“As a business associate for many healthcare organizations, we receive numerous requests for information security assessment-related information, much of which consists of varying detail and reporting formats, and it takes up a significant amount of time to respond effectively,” said Kurt Hagerman, director of information security, FireHost. “The CSF Assurance Program, on the other hand, provides the context and uniformity needed to communicate the same information, assurance level and remediation guidance with one assessment and meet all of our customers’ needs.”
The complexities, risks and costs associated with the current processes used by covered entities and their business associates have been widely known for some time; however, no coordinated effort has existed to address these challenges and to adopt, in a meaningful manner, a unified approach to third party assurance.
“Conducting numerous non-standard assessments, which has been the historical approach, creates unnecessary economic burden in healthcare,” said Trent Gavazzi, chief technology officer, Availity. “The HITRUST CSF standardizes healthcare security assessments, which brings a balance to the industry. We value that effort since it complements our mission to make meaningful, sustainable improvements in healthcare.”
The CSF and the CSF Assurance Program offer the only highly flexible implementation and management framework for healthcare information protection by providing a standardized way of scaling and tailoring safeguards based on an organization’s specific risk factors. Organizations also have the ability to implement alternate approaches to address specific threats and vulnerabilities, and employ a standardized methodology for assessment and reporting that is easily understood by both the requesting organization and the business partner being assessed. For more information on the CSF Assurance Program, visit HITRUSTalliance.net/assurance.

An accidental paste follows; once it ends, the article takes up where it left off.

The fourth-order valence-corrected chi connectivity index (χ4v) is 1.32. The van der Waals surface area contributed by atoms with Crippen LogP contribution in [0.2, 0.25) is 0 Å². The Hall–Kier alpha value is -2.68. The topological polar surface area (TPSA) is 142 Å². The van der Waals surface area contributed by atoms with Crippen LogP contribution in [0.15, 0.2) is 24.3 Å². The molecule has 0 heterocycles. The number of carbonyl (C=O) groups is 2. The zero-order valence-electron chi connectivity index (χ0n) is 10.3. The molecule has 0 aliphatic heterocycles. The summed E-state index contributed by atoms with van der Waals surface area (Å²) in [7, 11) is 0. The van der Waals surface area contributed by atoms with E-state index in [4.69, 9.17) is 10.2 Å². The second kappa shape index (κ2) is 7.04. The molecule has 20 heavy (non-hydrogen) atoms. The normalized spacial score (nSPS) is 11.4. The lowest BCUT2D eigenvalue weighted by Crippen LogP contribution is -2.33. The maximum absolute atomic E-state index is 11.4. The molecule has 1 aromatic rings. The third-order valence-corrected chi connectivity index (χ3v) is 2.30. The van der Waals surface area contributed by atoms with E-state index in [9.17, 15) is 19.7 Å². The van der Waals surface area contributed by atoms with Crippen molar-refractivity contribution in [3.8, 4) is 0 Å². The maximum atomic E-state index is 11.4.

“Since the number of combined business associates providing services to these and other healthcare organizations requiring the CSF Assurance Program is in the tens of thousands, we believe the efficiencies and cost-savings they realize will help influence others and provide the momentum needed to improve adoption in the industry,” said Daniel Nutkis, chief executive officer, HITRUST.
The subject of third party information security compliance will be the focus of a Summit being held on May 19, 2013, prior to the start of HITRUST 2013, the annual conference dedicated to educating privacy, security and compliance professionals on the latest and most efficient approaches for protecting health information. Participants at the Summit will discuss the issue of business partner compliance, identify potential approaches, and reach agreement on short- and long-term actions needed to address this growing concern. To learn more about HITRUST 2013 and the Summit, visit HITRUST2013.net.
The Health Information Trust Alliance (HITRUST) was born out of the belief that information security should be a core pillar of, rather than an obstacle to, the broad adoption of health information systems and exchanges. HITRUST, in collaboration with healthcare, business, technology and information security leaders, has established the Common Security Framework (CSF), a certifiable framework that can be used by any and all organizations that create, access, store or exchange personal health and financial information. Beyond the establishment of the CSF, HITRUST is also driving the adoption of and widespread confidence in the framework and sound risk management practices through awareness, education, advocacy and other outreach activities. For more information, visit HITRUSTalliance.net.
1 Source: HITRUST report “A Look Back: U.S. Healthcare Data Breach Trends.” December 2012: hitrustalliance.net/breachreport